• Wi-Fi Module that links Luxor ZD controllers to smartphones and tablets.
  • Light Assignment Module (LAM) allows group assignment of every fixture attached to a Luxor ZD system.
  • A new indoor facepack mount that allows it to be remotely mounted inside.

For more information: www.fxl.com


iluma Outdoor Structure Lighting System

The pitch: The new iluma Outdoor Structure Lighting system features Iluma's Easy Plug connection technology and dimmer system.

  • It can be operated independently with an outdoor power supply or in conjunction with any existing i-lighting Deck, Stair, Landscape Lighting Kit with the use of the company’s low-voltage DC system and Easy Plug connections.
  • Photocell technology senses ambient light and automatically turns lights on and off. Interior systems provide battery backup emergency lighting during power failures.
  • Available with either clear white or warm yellow LEDs and in stock lengths or customized lengths to meet contractor needs. It also works equally well with vinyl, aluminum, composite and wood railing, creating nearly invisible downlighting effects.

For more information: www.i-lightingonline.com


Kichler Pro LED Accent Light
The pitch:
Featuring Radiax Optics, Kichler’s new 12V Design Pro LED Accent Light is available in a 2,700 Kelvin (K) color temperature option for a warm-light look. This accent light doesn't just accent the front of the home and highlights architectural aspects of the design, but it can also stay lit for safety reasons.

  • Tight LED binning tolerances insure greater color consistency.
  • Every unit is sealed and fully potted to protect it from weather elements for optimum performance year after year.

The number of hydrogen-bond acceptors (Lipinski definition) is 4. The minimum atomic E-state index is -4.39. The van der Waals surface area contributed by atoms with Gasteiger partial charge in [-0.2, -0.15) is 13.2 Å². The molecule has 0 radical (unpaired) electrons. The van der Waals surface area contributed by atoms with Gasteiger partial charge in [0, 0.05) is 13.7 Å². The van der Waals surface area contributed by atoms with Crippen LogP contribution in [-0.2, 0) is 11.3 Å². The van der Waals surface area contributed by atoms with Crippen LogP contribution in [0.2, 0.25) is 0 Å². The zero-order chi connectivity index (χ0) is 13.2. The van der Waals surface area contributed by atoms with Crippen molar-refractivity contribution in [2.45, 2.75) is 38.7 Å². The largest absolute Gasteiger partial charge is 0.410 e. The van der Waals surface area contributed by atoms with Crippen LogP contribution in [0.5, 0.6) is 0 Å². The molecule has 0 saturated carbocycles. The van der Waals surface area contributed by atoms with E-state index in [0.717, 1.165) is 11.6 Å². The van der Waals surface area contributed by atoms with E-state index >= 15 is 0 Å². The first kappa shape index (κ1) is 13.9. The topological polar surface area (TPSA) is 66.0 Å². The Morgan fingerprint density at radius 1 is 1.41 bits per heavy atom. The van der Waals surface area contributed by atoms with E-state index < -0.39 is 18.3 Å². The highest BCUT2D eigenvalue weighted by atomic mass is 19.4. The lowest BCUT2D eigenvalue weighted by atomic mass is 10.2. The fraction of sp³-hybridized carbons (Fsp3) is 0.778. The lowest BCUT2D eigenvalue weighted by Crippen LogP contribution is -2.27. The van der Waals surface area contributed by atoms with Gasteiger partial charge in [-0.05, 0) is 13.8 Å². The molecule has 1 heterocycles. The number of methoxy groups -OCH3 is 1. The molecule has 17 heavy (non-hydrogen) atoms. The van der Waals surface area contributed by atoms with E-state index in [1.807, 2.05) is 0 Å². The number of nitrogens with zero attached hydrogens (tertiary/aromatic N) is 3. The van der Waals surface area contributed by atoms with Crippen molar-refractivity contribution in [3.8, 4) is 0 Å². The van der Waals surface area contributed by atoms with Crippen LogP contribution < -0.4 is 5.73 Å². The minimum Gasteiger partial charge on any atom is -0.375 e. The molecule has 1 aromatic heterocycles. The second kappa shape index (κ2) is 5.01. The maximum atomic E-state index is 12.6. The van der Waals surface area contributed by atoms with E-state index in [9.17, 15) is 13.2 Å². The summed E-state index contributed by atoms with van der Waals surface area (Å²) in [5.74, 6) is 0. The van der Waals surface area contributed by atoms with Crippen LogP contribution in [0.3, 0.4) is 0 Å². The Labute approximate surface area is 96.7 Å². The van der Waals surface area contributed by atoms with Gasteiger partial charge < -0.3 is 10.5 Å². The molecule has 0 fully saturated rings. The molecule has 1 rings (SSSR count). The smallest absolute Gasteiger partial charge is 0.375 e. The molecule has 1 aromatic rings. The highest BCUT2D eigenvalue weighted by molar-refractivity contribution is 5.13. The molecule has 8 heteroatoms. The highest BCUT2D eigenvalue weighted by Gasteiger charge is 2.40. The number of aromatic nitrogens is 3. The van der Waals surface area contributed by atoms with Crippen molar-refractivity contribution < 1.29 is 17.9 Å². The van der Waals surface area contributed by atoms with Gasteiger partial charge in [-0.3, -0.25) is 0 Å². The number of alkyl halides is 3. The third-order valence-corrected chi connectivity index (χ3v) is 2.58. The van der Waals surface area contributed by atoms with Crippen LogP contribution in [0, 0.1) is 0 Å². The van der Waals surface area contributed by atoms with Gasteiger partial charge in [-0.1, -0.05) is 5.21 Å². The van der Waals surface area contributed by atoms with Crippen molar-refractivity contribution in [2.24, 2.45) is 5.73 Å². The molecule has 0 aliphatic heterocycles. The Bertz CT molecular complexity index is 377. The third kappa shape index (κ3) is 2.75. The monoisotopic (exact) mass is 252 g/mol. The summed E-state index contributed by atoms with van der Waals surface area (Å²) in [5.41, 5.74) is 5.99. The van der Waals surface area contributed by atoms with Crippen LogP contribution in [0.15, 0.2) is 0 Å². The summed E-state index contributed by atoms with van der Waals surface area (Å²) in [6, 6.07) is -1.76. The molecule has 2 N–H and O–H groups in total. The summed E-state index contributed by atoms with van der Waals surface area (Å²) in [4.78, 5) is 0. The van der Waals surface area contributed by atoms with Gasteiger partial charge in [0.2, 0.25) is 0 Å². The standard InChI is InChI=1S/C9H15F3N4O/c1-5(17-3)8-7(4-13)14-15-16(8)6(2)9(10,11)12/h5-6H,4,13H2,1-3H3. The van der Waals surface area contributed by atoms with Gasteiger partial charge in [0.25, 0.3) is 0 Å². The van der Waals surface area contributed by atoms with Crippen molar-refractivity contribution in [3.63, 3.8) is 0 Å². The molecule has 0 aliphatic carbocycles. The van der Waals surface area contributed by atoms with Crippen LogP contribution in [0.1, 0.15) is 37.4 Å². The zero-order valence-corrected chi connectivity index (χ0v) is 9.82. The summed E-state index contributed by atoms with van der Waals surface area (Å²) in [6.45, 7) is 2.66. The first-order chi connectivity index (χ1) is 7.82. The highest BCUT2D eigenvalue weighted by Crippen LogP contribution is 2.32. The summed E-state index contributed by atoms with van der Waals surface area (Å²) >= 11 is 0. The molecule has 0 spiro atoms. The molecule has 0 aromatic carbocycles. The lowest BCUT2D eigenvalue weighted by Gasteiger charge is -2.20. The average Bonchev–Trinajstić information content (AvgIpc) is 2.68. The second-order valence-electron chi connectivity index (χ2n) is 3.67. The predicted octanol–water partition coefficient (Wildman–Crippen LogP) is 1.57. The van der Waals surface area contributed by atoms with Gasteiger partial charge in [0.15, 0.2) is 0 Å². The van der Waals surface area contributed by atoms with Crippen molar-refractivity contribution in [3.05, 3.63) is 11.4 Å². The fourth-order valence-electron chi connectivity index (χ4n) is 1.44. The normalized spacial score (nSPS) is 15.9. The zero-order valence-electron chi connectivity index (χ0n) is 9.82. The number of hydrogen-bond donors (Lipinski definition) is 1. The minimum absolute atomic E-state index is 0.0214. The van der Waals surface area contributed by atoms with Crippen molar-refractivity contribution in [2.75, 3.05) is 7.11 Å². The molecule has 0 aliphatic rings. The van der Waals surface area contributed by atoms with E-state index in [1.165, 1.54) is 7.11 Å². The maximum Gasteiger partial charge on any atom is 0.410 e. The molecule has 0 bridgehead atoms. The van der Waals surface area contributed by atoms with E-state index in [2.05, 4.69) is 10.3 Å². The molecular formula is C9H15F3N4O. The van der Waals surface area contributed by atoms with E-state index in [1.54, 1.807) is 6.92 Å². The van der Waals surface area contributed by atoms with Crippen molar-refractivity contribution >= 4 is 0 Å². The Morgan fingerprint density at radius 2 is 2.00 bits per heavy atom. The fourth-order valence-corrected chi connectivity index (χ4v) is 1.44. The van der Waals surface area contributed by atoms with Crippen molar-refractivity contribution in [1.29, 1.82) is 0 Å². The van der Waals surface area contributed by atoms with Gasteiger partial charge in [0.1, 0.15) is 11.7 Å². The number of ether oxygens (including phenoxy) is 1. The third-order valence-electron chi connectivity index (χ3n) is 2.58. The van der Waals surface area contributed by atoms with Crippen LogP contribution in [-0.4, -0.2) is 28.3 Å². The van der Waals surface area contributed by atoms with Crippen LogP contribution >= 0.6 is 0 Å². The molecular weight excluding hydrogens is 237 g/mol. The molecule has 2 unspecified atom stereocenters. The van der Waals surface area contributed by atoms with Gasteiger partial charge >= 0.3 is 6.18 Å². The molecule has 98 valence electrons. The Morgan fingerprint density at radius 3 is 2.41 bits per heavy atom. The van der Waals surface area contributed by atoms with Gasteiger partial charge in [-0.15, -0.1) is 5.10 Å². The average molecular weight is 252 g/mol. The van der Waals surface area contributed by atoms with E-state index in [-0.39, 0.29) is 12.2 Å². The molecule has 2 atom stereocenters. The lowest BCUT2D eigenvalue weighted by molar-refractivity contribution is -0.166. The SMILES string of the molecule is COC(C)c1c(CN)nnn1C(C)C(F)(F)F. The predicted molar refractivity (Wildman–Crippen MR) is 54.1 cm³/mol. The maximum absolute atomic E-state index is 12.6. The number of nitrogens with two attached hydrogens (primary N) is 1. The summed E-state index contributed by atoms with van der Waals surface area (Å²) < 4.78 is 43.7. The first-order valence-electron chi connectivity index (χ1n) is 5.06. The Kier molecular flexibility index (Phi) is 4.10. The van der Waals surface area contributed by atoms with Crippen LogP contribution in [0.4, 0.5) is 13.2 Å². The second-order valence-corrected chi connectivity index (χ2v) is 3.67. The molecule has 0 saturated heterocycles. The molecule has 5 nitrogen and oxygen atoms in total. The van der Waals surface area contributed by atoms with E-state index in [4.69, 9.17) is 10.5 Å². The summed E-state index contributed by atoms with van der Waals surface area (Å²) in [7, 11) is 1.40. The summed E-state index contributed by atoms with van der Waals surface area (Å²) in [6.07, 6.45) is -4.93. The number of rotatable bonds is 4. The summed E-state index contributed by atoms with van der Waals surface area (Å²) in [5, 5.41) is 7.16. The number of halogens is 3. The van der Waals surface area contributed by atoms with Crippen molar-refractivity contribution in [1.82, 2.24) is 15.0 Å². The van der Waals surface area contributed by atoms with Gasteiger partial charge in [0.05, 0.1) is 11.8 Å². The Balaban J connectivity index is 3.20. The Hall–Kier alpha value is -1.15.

• With a 40,000-hour life-span, the new 12V Design Pro LED Accent Light features an integrated cowl for glare-control, a 6.5W 35 degree flood beam spread and a 9–15V constant current that keeps the light consistent from light to light on the wire run.

For more information: www.kichler.com


Vista Professional MR-16 LED Lamps
The pitch:
The 5000 Series Up & Accent Fixtures combines the energy savings of LED with the flexibility and performance of Vista’s new MR-16 LED lamps. The fixture can be concealed throughout the landscape, even within tree branches. Furthermore, The MR-16 LED lamps are designed to provide up to an 80 percent energy savings over standard halogen lamps.

  • A patent-pending silicone diaphragm gasket enables them to breathe during thermal cycling, which prevents moisture from being drawn into the lamp and socket and potentially damaging the fixture.
  • Each 5000 Series fixture is shipped with a factory-installed 4.5- or 5.5-watt LED lamp, so no assembly is required.
  • the fixture has a polyester powder coat finish applied and is available in 15 standard colors, along with a choice of accessories including lenses and louvers.

For more information: www.vistapro.com

 

For tips on how to add lighting as a service, read this article from our February issue: bit.ly/addlight